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Report: ACC Releases Criteria for Postponing 2020 College Football Season

Documents released by Virginia Tech to ESPN on Saturday show several benchmarks that could lead to a postponed season

NCAA Football: ACC Media Days Jim Dedmon-USA TODAY Sports

So, we’re two weeks into the college football season. We have an AP Top 25 poll, it’s official. As things stand three of the five power conferences are playing football, the PAC-12 has opted out, and the Big Ten is confusing and upsetting as many people as possible. The Sunbelt owns the Big 12 now, and we’re just gonna have to get used to Coastal Carolina driving around in a King Ranch F-150.

That’s not to say that every game has gone off without a hitch. Teams have had to play down entire position groups, games have been postponed just before kickoff, and the social distancing of fans at some universities (coughing Florida State) left a lot to be desired.

One of the games postponed on Saturday was Virginia-Virginia Tech, pushed back due to “covid-19 issues” within VT’s athletic department. Things don’t sound great in Blacksburg, with football related activities cancelled for a few days. Head Coach Justin Fuentes had this to say,

“I don’t know if we could, to be honest with you,” Fuente said. “I don’t know if we’d have made it. I figured someone would ask me if we could play today in this deal, and I’m going to tell you I don’t know the answer to that.”

Lost in the whirlwind of game day was Virginia Tech releasing a document that contains our first look at what benchmarks the ACC is looking at when deciding whether or not to postpone the season. While the conference has maintained that they will monitor the situation and make adjustments going forward, they had been remarkably coy about what benchmarks may lead to those adjustments. For the first time, we’ve got something concrete.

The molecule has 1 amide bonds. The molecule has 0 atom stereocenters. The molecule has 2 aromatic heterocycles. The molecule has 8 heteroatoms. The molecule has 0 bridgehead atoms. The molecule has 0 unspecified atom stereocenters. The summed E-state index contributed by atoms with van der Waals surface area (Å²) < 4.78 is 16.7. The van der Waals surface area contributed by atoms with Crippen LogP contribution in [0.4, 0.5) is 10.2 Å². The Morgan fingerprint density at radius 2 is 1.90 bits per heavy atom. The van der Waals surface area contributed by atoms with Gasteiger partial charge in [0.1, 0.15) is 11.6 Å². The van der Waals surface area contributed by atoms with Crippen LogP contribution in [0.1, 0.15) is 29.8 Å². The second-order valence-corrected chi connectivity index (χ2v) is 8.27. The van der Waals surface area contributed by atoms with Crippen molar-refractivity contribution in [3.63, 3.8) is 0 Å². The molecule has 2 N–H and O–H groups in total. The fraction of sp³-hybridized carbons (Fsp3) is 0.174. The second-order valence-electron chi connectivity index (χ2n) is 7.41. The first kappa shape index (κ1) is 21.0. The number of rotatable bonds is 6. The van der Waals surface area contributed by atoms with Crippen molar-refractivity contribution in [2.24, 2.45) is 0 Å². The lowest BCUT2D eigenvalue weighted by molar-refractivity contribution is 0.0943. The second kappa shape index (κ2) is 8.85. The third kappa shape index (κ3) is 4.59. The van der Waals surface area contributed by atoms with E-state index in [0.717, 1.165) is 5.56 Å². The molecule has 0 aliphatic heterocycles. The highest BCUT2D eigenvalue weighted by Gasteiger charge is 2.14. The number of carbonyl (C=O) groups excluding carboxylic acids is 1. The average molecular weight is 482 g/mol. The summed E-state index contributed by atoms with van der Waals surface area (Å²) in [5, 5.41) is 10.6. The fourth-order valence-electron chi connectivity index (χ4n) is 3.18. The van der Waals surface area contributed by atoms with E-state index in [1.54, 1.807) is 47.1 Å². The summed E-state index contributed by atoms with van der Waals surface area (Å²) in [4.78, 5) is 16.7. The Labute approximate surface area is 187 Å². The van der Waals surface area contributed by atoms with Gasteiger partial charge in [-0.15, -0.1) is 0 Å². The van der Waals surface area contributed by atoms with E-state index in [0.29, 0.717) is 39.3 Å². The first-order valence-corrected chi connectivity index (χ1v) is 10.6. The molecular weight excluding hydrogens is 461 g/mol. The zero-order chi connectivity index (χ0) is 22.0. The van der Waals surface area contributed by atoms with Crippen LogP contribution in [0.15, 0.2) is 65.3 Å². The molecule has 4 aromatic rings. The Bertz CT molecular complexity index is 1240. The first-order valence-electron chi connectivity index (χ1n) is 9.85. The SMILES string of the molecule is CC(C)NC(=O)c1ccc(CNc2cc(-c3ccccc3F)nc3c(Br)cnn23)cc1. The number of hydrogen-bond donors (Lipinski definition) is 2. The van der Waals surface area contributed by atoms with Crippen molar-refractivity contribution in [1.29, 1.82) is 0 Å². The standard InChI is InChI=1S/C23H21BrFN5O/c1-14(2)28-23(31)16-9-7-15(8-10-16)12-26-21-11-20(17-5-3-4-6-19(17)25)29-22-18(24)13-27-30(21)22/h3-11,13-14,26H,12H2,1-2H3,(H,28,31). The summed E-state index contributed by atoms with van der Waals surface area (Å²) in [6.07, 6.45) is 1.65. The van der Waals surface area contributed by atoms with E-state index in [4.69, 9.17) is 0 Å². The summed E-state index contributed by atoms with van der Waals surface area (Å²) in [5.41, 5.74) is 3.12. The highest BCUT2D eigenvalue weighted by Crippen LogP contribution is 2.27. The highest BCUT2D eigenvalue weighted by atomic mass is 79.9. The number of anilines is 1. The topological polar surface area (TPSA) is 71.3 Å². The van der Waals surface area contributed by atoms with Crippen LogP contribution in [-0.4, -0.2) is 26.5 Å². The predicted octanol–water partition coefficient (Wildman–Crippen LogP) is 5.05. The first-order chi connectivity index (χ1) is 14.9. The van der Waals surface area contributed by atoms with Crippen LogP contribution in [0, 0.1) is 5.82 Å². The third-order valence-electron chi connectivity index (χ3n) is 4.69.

Some of the considerations being monitored are pretty banal. I think we largely would have assumed the ACC would postpone the season if fewer than eight teams in its (temporarily expanded) membership are unable to play.

Another no-brainer is that the ACC is going to ask state and local public health officials for input, since the ACC has to work with those same officials to be able to have games. An inability to travel to games without spreading Covid-19 also seems obvious. On a human level, you do not want to be the leaders that started a virus hotspot to show, say, Duke vs. NC State. You’d have to take that one to the grave to live it down.

What’s more interesting to me is the revelation that the ACC intends to postpone the season if the Big 12 or SEC also delay (which would result in a cancellation of the CFB playoffs). The structure of college football has been called a house of cards before, but I’ve never seen it so openly tenuous.

Two other things caught my eye in the document. One is that “campus disruptions” that impacted games or practices could postpone the season. “Campus disruptions” is a pretty vague phrase, and I wonder what anxieties the ACC has euphemized.

The other consideration is extremely concrete. Teams must have seven varsity offensive linemen dressed and ready to play, as well as “an adequate number” of other players, or a game will be postponed.

Singling out offensive linemen makes sense. It’s an incredibly difficult position to pick up, with a notoriously steep learning curve. It takes years of training to develop a competent offensive lineman, and the skill set doesn’t translate to other positions. Yes, you can put tight ends at tackle, but you probably don’t have a complete offensive line worth of tight ends sitting around. You don’t want to play that game. Your QB definitely doesn’t either.

I’m a little surprised defensive linemen weren’t singled out as well. On the one hand, defense has long been more hybrid than offense, where rigid rules delineate job responsibilities between offensive linemen and skill players. Teams have been using linebackers as pseudo-DEs since at least the 1980’s. With that said, you do not want to do that at nose tackle. The hybridization only goes so far and linebackers are smaller than ever.

What does this mean for next week? Well, hopefully, nothing. But it does give an idea of what’s in play and what’s at stake. Each game week we get this season could be our last.